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The Sin Nature is that part of the essence of the soul acquired at Adam’s fall and subsequently passed on to every person at birth. The Sin Nature is the center of the soul’s rebellion against God. The essence of the soul contains:

• Self-consciousness

• Mentality

• Volition

• Emotion

• The Sin Nature

The Essence of the Sin Nature

The Sin Nature has an “area” of strengths in which human good is produced, that is, those good deeds and thoughts which are ac­ceptable to man but which are unacceptable to God for purposes of salvation or spiritual growth. Isa. 64:6; Rom. 8:8. In the Bible, human good is contrasted with divine good which is the work produced by the Spirit of God in the life of a believer who is walking in daily fellowship with the Lord under the con­trol of the Holy Spirit.

The Sin Nature also has an “area” of weakness which directs the production of all personal sin. Heb. 12:1. Three types of per­sonal sin are produced here: mental attitude sins, sins of the tongue, and open sinful activ­ity.

The Sin Nature has patterns of lusts, or de­sires, the basic motivators of all the activities of human life. The basic drives include the desire for power, approbation, ego satisfac­tion, sexual satisfaction, material satisfaction, and so forth.

Trends in the Sin Nature

The Sin Nature has a system of trends, or inclinations, which vary among individuals. Some people have an inclination toward im­morality or lasciviousness. Rom. 1. Others have trends toward morality or asceticism. Either trend is a product of Sin Nature activ­ity.

The trends of the old sin nature are derived from the individual lust pattern. There are cer­tain areas in which we lust, and other areas where we do not.

The trends of the old sin nature are classi­fied in two categories, legalism and lascivi­ousness.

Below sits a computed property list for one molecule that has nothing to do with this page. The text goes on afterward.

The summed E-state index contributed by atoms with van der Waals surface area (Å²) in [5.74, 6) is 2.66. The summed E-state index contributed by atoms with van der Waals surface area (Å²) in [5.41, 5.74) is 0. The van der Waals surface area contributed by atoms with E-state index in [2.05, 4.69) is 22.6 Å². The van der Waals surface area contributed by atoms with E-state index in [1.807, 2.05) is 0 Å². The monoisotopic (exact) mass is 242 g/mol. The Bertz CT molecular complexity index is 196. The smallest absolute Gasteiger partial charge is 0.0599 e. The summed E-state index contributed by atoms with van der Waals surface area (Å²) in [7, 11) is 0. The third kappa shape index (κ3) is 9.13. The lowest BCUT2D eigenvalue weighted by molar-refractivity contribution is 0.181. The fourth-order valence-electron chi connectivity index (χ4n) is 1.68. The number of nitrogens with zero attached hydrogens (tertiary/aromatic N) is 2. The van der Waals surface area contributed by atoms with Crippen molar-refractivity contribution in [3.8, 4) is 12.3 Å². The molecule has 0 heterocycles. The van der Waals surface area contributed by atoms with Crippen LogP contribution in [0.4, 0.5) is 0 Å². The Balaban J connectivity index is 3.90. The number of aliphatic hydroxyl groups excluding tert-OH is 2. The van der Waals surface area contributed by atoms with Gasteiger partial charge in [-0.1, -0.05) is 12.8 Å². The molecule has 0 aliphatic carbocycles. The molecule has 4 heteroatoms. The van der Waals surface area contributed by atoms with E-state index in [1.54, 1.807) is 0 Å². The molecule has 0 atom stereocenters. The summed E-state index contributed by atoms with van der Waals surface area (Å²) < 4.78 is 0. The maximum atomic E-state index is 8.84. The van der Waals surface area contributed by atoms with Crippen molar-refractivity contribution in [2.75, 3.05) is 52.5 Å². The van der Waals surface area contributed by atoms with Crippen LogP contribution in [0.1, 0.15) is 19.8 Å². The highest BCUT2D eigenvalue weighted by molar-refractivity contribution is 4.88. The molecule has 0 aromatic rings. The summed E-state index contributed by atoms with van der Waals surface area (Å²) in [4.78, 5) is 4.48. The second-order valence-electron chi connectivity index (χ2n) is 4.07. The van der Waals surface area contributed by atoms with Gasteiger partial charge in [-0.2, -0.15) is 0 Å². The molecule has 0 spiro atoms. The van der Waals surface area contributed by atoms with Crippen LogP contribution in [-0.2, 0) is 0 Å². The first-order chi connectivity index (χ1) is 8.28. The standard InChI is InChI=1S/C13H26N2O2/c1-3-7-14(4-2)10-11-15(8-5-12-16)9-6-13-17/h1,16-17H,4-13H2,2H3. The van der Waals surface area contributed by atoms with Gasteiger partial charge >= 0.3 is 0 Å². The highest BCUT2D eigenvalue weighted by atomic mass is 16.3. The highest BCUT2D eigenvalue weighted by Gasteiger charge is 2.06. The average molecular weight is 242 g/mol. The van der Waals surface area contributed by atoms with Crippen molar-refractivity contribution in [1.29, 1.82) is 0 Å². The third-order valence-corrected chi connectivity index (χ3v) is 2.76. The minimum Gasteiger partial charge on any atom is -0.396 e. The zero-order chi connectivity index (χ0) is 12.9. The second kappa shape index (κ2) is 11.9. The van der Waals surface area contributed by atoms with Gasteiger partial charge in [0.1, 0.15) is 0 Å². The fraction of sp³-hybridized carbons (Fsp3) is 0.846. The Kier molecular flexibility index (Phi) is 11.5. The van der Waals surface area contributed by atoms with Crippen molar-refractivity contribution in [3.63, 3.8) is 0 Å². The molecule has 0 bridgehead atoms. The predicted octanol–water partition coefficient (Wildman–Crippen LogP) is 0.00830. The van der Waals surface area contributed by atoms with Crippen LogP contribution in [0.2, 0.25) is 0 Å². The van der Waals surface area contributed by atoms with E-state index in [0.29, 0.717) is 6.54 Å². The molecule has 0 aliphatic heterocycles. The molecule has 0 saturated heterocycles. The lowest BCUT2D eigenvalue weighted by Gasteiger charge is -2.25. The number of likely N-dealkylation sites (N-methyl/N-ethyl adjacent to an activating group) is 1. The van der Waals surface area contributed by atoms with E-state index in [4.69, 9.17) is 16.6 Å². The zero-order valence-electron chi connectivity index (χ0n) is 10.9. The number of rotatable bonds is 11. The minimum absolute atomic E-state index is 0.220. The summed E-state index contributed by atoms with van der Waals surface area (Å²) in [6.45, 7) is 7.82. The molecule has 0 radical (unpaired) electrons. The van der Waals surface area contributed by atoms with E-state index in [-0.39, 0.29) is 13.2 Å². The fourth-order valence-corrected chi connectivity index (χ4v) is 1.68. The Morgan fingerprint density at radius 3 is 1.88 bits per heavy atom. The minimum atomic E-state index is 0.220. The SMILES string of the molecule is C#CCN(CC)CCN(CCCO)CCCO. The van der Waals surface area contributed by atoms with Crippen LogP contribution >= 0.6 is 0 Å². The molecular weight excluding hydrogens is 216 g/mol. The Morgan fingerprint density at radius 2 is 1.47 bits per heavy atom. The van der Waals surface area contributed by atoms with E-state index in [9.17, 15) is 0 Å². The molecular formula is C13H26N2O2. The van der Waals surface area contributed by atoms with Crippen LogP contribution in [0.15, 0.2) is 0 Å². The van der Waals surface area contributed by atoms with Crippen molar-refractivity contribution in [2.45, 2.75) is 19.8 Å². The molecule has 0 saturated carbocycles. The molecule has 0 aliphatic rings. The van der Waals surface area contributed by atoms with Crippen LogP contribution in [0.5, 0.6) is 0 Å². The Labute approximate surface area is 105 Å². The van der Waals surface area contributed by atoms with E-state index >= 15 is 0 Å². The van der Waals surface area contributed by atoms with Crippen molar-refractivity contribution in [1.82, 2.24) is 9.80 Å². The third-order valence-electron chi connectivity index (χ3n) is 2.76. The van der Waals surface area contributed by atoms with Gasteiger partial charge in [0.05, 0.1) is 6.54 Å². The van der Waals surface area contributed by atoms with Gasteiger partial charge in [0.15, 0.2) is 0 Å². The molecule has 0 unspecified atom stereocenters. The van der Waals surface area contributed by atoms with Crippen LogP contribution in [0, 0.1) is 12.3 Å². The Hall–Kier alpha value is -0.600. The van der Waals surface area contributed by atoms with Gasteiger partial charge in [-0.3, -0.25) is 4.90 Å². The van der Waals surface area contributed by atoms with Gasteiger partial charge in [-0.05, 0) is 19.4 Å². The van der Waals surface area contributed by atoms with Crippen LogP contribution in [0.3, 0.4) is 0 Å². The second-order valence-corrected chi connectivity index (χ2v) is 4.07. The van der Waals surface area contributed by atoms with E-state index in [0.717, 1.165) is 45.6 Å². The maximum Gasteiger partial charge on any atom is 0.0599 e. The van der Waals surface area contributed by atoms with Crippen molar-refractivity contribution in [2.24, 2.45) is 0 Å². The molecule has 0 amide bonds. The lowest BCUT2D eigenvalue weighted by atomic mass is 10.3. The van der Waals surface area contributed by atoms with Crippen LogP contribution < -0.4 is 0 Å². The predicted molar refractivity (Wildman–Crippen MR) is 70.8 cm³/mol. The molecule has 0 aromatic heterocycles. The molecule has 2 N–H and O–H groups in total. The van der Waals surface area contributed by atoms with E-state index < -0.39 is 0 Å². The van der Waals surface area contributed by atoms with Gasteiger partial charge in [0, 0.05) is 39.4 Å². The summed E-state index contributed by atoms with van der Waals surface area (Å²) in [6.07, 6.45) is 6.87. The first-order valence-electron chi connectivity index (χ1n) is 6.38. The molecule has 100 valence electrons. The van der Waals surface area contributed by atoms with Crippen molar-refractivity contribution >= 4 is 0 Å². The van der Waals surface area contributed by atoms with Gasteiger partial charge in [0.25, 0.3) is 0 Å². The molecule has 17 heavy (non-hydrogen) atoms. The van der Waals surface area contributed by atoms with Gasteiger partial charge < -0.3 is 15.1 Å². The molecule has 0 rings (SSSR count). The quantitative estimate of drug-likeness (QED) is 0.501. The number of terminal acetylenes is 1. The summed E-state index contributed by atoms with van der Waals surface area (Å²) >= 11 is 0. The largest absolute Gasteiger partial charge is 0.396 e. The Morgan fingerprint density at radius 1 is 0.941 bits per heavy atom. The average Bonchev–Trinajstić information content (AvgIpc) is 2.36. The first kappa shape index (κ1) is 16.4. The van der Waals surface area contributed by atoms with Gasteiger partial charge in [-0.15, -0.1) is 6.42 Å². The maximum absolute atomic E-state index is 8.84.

Legalism unrestrained results in moral de­generacy.

Lasciviousness unrestrained results in im­moral degeneracy.

Both trends in the old sin nature result in distortion and erroneous conclusions.

For example, moral degeneracy with its self-righteousness and self-vindication is often mistaken for the Christian way of life. People who are morally degenerate are often consid­ered to be great Christians.

Morality originates from the laws of divine establishment, designed for the entire human race. Morality is designed for both believer and unbeliever.

Anything the unbeliever can do is not a part of the Christian way of life. The Christian way of life is a supernatural way of life and demands a supernatural means of exe­cution, i.e., the filling of the Holy Spirit.

Virtue supersedes morality in the protocol plan of God. But if your trend is toward legal­ism, people assume you’re a great Christian.

There is also a distortion involving those with a trend toward lasciviousness.

Christians say such a person cannot do “those things” and still be a Christian.

Immoral degeneracy, with its fornication, violence, terrorism, murder, dope addiction, is construed as not being Christian.

So in the first distortion, people think that if you’re very moral you’re living the Christian life. In the second distortion, people think that if you raise hell you’re probably not a Christian at all. Legalistic shock concludes it must have been a “head belief and not a heart belief.”

Born-again believers still possess an old sin nature and still commit sins. If the be­liever has a trend toward legalism, he will commit sins related to moral degeneracy. If the believer has a trend toward lasciviousness, he will commit sins related to immoral degen­eracy .

When born-again believers commit sins re­lated to immoral degeneracy, they’re judged by their Christian peers as being not really saved. They erroneously allege, “a person cannot do such things and be saved.”